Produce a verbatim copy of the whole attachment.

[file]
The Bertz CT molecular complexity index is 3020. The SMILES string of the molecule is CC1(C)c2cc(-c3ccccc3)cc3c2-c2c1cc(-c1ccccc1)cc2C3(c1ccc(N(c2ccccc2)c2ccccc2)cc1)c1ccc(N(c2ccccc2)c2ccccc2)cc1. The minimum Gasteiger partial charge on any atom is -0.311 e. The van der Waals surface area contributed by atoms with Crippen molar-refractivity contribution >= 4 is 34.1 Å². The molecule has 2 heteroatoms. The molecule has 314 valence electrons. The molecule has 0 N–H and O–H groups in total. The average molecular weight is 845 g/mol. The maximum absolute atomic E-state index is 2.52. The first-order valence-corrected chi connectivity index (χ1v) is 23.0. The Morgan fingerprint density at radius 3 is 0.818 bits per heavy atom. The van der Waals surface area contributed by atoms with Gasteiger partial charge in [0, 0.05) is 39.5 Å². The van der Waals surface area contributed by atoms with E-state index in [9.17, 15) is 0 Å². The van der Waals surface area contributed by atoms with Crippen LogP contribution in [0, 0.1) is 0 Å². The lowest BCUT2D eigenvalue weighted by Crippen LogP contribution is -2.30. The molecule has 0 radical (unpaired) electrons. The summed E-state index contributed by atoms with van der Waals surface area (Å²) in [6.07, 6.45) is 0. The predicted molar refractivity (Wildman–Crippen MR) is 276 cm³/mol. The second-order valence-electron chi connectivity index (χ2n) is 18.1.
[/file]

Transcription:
The Bertz CT molecular complexity index is 3020. The SMILES string of the molecule is CC1(C)c2cc(-c3ccccc3)cc3c2-c2c1cc(-c1ccccc1)cc2C3(c1ccc(N(c2ccccc2)c2ccccc2)cc1)c1ccc(N(c2ccccc2)c2ccccc2)cc1. The minimum Gasteiger partial charge on any atom is -0.311 e. The van der Waals surface area contributed by atoms with Crippen molar-refractivity contribution >= 4 is 34.1 Å². The molecule has 2 heteroatoms. The molecule has 314 valence electrons. The molecule has 0 N–H and O–H groups in total. The average molecular weight is 845 g/mol. The maximum absolute atomic E-state index is 2.52. The first-order valence-corrected chi connectivity index (χ1v) is 23.0. The Morgan fingerprint density at radius 3 is 0.818 bits per heavy atom. The van der Waals surface area contributed by atoms with Gasteiger partial charge in [0, 0.05) is 39.5 Å². The van der Waals surface area contributed by atoms with E-state index in [9.17, 15) is 0 Å². The van der Waals surface area contributed by atoms with Crippen LogP contribution in [0, 0.1) is 0 Å². The lowest BCUT2D eigenvalue weighted by Crippen LogP contribution is -2.30. The molecule has 0 radical (unpaired) electrons. The summed E-state index contributed by atoms with van der Waals surface area (Å²) in [6.07, 6.45) is 0. The predicted molar refractivity (Wildman–Crippen MR) is 276 cm³/mol. The second-order valence-electron chi connectivity index (χ2n) is 18.1.